Netflix announces details for new ‘Basic with Ads’ - Rickey J. White, Jr. | RJW™
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Netflix announces details for new ‘Basic with Ads’

Netflix announces details for new ‘Basic with Ads’

Today, Netflix chief operating officer and chief product officer Greg Peters announced that the streamer’s new advertising-supported offering will kick off in the U.S. on November 3 and be priced at $6.99 per month.

The new ad tier will also be available in 11 other countries: Australia, Brazil, Canada, France, Germany, Italy, Japan, Korea, Mexico, Spain, and United Kingdom.

Dubbed “Basic with Ads,” it will feature 720p/HD video quality, and average four to five minutes of ads per hour. Users won’t be able to download shows and movies, and some titles won’t be available due to licensing restrictions, which Peters says the company is working to resolve.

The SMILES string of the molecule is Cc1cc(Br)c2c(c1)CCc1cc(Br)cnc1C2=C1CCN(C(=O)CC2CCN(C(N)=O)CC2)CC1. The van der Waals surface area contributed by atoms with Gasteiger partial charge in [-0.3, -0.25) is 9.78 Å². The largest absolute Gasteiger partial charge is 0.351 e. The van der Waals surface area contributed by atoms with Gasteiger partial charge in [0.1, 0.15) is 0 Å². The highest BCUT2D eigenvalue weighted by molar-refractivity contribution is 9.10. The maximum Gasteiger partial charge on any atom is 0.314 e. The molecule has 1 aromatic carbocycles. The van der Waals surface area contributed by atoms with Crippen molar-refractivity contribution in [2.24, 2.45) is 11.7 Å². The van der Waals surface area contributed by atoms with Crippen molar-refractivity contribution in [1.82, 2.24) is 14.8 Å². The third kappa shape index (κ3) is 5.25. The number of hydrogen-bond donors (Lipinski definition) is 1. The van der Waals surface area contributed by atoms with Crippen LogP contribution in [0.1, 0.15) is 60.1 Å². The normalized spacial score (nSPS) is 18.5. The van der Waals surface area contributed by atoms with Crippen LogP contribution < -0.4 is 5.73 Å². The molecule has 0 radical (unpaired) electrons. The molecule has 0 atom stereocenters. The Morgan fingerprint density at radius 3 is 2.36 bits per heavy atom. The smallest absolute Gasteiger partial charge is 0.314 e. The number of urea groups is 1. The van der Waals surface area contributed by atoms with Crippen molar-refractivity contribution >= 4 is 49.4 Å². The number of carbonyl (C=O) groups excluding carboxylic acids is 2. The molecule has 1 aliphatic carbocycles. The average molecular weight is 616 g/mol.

Anyone who grew up on broadcast TV will find the new format eerily familiar. “At launch, ads will be 15 or 30 seconds in length, which will play before and during shows and films,” Peters writes.

Brands and advertisers will be given broad audience targeting capabilities by country and TV or film genre, and prevent their ads from appearing on content that might be inconsistent with their brand (such as sex, nudity, or graphic violence). In terms of measurement, Netflix is working with DoubleVerify and Integral Ad Science to verify the viewability and traffic validity of its ads starting in Q1 2023, and will also use Nielsen’s Digital Ad Ratings (DAR) in the U.S. starting next year.

Jeremi Gorman, president of worldwide advertising for Netflix, told the press that the company is nearly sold out of its ad inventory ahead of launch, with hundreds of brands in the new tier, spanning CPG, travel, retail, luxury, and automotive.

Both the 15- and 30-second ad formats and the limited targeting capability are consistent with comments Netflix co-CEO and chief content officer Ted Sarandos made at Cannes Lions in June, when he promised, “What we do first won’t be representative of our goals. . . .We’ll start simple, and iterate fast.”

Source: Fast Company

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